3 Location Site to Site VPNs, Setup Help



  • Hello PFsense community!

    I am a newly crowned IT Manager at a small 25 employee, 6 location non profit. I am new here, trying to shine, and one thing I have noticed is we are paying alot of money for dedicated 1.54mb t1 tunnels for site to site technology. The speeds are abysmal and tests I did using pptp client on DDWRT crushed the speeds we have now.

    We have very little site to site traffic and I'd love to setup a pfsense as ( I love the interface and its logical/simple enough for me to use ) a site to site network.

    Our layout is 6 locations, 3 of them are actual offices

    Office 1 (Main Office, ASA router, exchange server, file server, dhcp,2 printers) 8 users
    Office 2 (file server, dhcp, 2 printers) 4 users
    Office 3 (file server, dhcp, 1 printer) 3 users

    The rest are small 1 user retail stores, who connect into the ASA via the cisco client. I know openVPN has a desktop client.

    I have about 10 years in the field, but Ive worked exclusively with Smartnet managed routers and devices, so Ive been hands off. Concepts, terms, everything its all clear, I just really need help getting it setup and I have no problem taking it from there. If someone could help me, I could even pay if that's what it takes, I'd greatly appreciate it and it would certainly help out greatly. Its a puzzle and Im missing a few pieces.

    Kind Regards,
    T



  • I do a lot of work for a local non profit and have a very similar setup. I went with openvpn of course, Setup my main office as a server and connected that to the satellite offices I used  jimp's advice from https://forum.pfsense.org/index.php?topic=36388.0 and this guide https://doc.pfsense.org/index.php/OpenVPN_Site_To_Site to help. I had limited experience with openvpn (still do) but it really was not very difficult. I did the entire setup from the main office over rdp and every remote site is running a pfsense VM, as each of our servers is running esxi.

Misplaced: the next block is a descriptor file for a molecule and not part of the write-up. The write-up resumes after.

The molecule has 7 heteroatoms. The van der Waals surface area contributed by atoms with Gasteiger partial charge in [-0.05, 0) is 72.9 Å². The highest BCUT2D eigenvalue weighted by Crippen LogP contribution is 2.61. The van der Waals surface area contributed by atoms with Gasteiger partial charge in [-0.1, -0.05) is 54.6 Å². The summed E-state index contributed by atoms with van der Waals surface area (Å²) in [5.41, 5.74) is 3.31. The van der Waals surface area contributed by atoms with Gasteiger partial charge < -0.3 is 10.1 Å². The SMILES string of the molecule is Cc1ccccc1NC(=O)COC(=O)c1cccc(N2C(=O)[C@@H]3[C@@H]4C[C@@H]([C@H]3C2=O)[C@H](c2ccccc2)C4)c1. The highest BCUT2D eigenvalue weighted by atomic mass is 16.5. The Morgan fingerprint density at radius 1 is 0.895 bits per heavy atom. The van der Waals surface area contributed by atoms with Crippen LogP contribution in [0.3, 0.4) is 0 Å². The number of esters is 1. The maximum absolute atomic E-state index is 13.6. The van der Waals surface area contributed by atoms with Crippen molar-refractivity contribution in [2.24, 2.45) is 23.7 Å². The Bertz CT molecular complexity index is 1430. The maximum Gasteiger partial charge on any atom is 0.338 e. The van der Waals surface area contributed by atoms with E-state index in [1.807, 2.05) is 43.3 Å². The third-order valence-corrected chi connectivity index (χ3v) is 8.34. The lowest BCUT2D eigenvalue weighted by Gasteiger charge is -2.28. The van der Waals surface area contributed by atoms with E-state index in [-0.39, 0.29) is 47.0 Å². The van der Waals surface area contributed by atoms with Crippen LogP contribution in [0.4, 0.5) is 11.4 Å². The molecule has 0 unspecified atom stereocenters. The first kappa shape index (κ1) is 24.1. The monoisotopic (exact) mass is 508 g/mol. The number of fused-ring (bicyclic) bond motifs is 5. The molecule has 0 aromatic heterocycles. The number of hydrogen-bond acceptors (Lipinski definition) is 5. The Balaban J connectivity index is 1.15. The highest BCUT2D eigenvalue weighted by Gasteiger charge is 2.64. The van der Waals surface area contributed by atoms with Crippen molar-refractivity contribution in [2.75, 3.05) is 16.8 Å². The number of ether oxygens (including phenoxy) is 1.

also we previously had asa devices that I replaced because of the software based licensing and a lack of funds to pay (we dont qualify for cisco's tech soup offerings)

    btw if you have your servers on esxi:
    for a non profit I found a pfsense VM to be an easy, cheap, reliable firewall/router solution for the entire office, It does mean you rely on the host to be up to do anything but so far this has not been an issue at all, for us if the host went down not much would be getting done anyway. the only downside is its very difficult to fix a down host remotely as nothing will have internet. to get around this I setup an old wrt54g at each site, taped over all unused ports and used a red wire from our internet modem so if something goes wrong I can just get someone locally to "move the red wire to the only open port on the blue box with antennas" and then fix the issue remotely

    I would say if you have esxi just go for it and try to set it up (if you dont have esxi you could try vsphere or even vmware workstation as a proof of concept, if you have issues post back and Im sure someone will be able to help.

    I know thats a long post for really not saying much but theres not a lot that can go wrong.

    if theres any specific pieces your missing now by all means post them and someone will help you out or theres always the pfsense paid support.



  • Just put peer-to-peer from Office 2 and 3 to Office 1. If there is not much traffic between office 2 and 3, then let it just route via Office 1, otherwise make a 3rd peer-to-per.
    If the other locations really are 1-user things, then you could have a "road warrior" style server in Office1 for them to connect to from OpenVPN client on their PC. But those other locations will need some internet connecting device, so sometimes it is just as easy to put a basic pfSense there and let it be the internet gateway and have a peer-to-peer link back to Office1.
    Post questions when you get stuck - plenty of people here that are happy to help.


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